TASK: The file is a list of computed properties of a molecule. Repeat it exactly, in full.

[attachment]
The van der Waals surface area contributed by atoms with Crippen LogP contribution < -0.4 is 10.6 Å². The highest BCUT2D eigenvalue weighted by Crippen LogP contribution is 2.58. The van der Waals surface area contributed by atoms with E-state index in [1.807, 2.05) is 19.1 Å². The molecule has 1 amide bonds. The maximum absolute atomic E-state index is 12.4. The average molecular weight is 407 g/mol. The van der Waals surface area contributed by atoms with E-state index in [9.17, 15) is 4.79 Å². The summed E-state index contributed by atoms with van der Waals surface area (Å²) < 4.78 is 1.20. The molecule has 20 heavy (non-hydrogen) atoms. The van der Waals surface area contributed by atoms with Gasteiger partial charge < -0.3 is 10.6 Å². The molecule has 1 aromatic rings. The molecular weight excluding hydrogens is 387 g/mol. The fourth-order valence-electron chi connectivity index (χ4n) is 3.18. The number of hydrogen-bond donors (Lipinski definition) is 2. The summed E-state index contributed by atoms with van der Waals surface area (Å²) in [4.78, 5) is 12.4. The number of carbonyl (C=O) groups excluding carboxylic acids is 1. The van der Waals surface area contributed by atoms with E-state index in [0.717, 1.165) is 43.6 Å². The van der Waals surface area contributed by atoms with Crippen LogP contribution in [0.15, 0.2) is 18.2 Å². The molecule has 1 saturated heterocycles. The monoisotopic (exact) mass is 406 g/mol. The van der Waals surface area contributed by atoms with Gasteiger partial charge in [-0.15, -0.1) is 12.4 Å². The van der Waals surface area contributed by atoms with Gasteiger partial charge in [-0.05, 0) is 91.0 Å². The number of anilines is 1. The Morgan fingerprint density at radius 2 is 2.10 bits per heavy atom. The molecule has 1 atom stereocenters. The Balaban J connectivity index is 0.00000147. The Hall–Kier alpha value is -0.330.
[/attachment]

The van der Waals surface area contributed by atoms with Crippen LogP contribution < -0.4 is 10.6 Å². The highest BCUT2D eigenvalue weighted by Crippen LogP contribution is 2.58. The van der Waals surface area contributed by atoms with E-state index in [1.807, 2.05) is 19.1 Å². The molecule has 1 amide bonds. The maximum absolute atomic E-state index is 12.4. The average molecular weight is 407 g/mol. The van der Waals surface area contributed by atoms with E-state index in [9.17, 15) is 4.79 Å². The summed E-state index contributed by atoms with van der Waals surface area (Å²) < 4.78 is 1.20. The molecule has 20 heavy (non-hydrogen) atoms. The van der Waals surface area contributed by atoms with Gasteiger partial charge < -0.3 is 10.6 Å². The molecule has 1 aromatic rings. The molecular weight excluding hydrogens is 387 g/mol. The fourth-order valence-electron chi connectivity index (χ4n) is 3.18. The number of hydrogen-bond donors (Lipinski definition) is 2. The summed E-state index contributed by atoms with van der Waals surface area (Å²) in [4.78, 5) is 12.4. The number of carbonyl (C=O) groups excluding carboxylic acids is 1. The van der Waals surface area contributed by atoms with E-state index in [0.717, 1.165) is 43.6 Å². The van der Waals surface area contributed by atoms with Crippen LogP contribution in [0.15, 0.2) is 18.2 Å². The molecule has 1 saturated heterocycles. The monoisotopic (exact) mass is 406 g/mol. The van der Waals surface area contributed by atoms with Gasteiger partial charge in [-0.15, -0.1) is 12.4 Å². The van der Waals surface area contributed by atoms with Gasteiger partial charge in [-0.05, 0) is 91.0 Å². The number of anilines is 1. The Morgan fingerprint density at radius 2 is 2.10 bits per heavy atom. The molecule has 1 atom stereocenters. The Balaban J connectivity index is 0.00000147. The Hall–Kier alpha value is -0.330.